A HSE expert has criticised elements of a Church of Scientology detox programme as ‘having no standing’ within the medical community.
While the Scientology movement runs a number of detox programmes, one particular “purification rundown” service is being offered to a number of people at the centre in Firhouse with a price tag of €1,500 per person.
The ‘Purif’ programme involves taking doses high doses of vitamins as well as spending prolonged periods in a sauna and bouts of exercise. It aims to “enable an individual to rid himself of the harmful effects of drugs, toxins and other chemicals that lodge in the body and create a biochemical barrier to spiritual well-being”, according to official Scientology literature.
TheJournal.ie has spoken with former Scientologists about their experiences of the process. Some elements of the practice have been described by the HSE as having “no basis” in scientific fact.
Former member John McGhee told TheJournal.ie: “I was put onto the “purification rundown”, also know in ‘scientologese’ as the Purif, as my first step on Scientology’s ‘Bridge to Total Freedom’.
“It consisted of me going into the sauna every day for up to 4 hours for 32 days. Immediately before each session in the sauna I was given high doses of niacin (vitamin B3) and brought on a two-mile jog so as to induce the niacin flush. Once my skin start turning bright red and feeling like I have been stung by fire ants, it was time to jog back to the mission and get straight into the sauna.
“It was absolutely unbearable and I would often fall asleep inside the sauna with my Purif twin (another guy who was undergoing the purification rundown with me) waking me up and talking about how great L Ron Hubbard was and that how the rest of the world was deficient without Scientology in their lives.
“The person supervising our purification rundown was called the Purif i/c (in-charge). They will periodically check on us in the sauna and administer to us salts to take orally, with water, and ensure that we would have brief cold showers and return to the sauna promptly.
“I was told by Scientology the purification was the first step on the bridge because one needed a clear body and clear mind to proceed with the intense auditing which was to follow.”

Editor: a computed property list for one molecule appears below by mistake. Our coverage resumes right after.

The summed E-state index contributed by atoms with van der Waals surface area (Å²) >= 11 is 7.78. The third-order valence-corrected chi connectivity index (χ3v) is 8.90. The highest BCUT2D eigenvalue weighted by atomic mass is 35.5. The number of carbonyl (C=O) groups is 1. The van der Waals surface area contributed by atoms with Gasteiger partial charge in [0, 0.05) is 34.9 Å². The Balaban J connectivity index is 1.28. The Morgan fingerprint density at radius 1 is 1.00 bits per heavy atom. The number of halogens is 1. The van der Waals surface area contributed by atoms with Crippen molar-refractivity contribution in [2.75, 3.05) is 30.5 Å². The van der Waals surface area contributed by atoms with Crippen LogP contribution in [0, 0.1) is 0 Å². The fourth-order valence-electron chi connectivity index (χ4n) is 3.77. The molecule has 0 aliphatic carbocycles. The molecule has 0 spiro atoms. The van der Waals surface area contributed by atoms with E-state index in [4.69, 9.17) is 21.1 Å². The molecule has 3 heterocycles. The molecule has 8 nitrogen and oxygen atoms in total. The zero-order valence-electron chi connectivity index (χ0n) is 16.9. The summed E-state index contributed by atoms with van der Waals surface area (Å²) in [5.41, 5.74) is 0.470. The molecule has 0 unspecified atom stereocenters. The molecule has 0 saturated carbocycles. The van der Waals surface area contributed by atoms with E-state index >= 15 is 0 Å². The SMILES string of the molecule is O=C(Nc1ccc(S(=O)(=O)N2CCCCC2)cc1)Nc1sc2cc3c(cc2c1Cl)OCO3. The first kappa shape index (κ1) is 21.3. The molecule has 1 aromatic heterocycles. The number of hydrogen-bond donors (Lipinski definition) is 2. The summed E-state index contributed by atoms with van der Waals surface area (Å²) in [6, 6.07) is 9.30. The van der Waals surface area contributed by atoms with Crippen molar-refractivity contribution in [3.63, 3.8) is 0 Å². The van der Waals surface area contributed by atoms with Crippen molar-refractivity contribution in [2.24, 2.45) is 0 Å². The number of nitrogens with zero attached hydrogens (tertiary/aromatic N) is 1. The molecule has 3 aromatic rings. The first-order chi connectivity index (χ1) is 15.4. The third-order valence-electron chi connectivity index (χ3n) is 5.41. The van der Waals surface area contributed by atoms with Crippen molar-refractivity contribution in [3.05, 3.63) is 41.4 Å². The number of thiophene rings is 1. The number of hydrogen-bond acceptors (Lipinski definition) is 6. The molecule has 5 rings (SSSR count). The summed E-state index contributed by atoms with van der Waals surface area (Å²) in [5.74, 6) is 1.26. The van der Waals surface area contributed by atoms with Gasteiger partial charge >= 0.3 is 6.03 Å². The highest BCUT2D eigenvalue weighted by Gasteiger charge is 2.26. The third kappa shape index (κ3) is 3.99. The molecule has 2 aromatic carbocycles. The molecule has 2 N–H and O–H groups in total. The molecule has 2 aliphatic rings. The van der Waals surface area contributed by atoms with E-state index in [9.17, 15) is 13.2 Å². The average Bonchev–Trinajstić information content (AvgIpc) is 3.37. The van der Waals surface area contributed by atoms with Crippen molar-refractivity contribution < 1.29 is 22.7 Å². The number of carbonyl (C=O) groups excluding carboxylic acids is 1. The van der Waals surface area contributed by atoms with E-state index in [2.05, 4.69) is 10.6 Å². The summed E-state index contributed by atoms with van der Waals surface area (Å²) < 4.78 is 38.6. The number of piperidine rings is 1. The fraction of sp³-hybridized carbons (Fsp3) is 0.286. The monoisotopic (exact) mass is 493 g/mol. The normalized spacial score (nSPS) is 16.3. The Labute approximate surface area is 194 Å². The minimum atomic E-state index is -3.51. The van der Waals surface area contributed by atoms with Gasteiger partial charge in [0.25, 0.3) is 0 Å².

Speaking to TheJournal.ie, a spokeswoman for the Church of Scientology said it could not comment on individual accounts of the purif.
Children are also allowed to undergo the ‘purification rundown’. In a phone call between a prospective client and a Church of Scientology staff member heard by TheJournal.ie, the staff member said that a 13-year-old would be allowed on the course but it is understood that the Scientology member who recommended this was later admonished by their superiors.
The Scientology spokeswoman added: “ Young people wishing to advance themselves on their own spiritual path would take part in the Purification programme, but would require parental consent and would require medical approval.”
A “secularised adaptation” of the rundown is delivered in the ‘Narconon’ drug rehabilitation centres worldwide. The purification rundown is designed as a rite of passage for members of Scientology. However, the vitamin and sauna elements which make up part of it have also been used as part of a drug rehabilitation group called Narconon. The Narconon programme is supported by the Church and by Scientologists internationally. However, Narconon is not currently in Dublin.
TheJournal.ie contacted the HSE to get the Irish health service’s opinion on the detox. A consultant psychiatrist in substance misuse from the National Drug Treatment Centre said that Scientology’s programme has no basis in science.
The doctor said: “Scientology’s drug treatment programme has no standing amongst medical professionals involved in the treatment of persons with alcohol and drug use disorders.
“It comprises a series of interventions (‘Narconon’) with limited or no basis in a scientific understanding of human physiology and brain functioning and may potentially be harmful directly (with overuse of vitamins and other products) and indirectly in that persons are engaging in an intervention with no evidence of potential benefit for them.”
The Purif programme also employs the administration of doses of vitamins.
In response from a request from TheJournal.ie, the Church of Scientology said:
“The Purification Rundown is a part of the spiritual path a member of the Scientology religion will take part in. It has been found that drugs and toxins can take a heavy toll on the emotional and spiritual well being of an individual and the programme enables an individual to rid himself of the harmful effects of drugs, toxins and other chemicals that lodge in the body and create a biochemical barrier to spiritual well-being.
We live in a chemical-oriented society. Virtually everyone is regularly subjected to an intake of food preservatives, pesticides, atmospheric poisons and the like.
The statement quoted a paragraph from the book Clear Body Clear Mind, authored by the founder of the Church of Scientology L Ron Hubbard:
“The Purification program cannot be construed as a recommendation of medical treatment or medication and it is not professed as a physical handling for bodies nor is any claim made to that effect.
There are no medical recommendations or claims for the Purification program or for any of the vitamin or mineral regimens described in this book.
“Contributions for taking such services are given willingly by our members and our members are well aware they are used by the Church to further our community betterment activities.”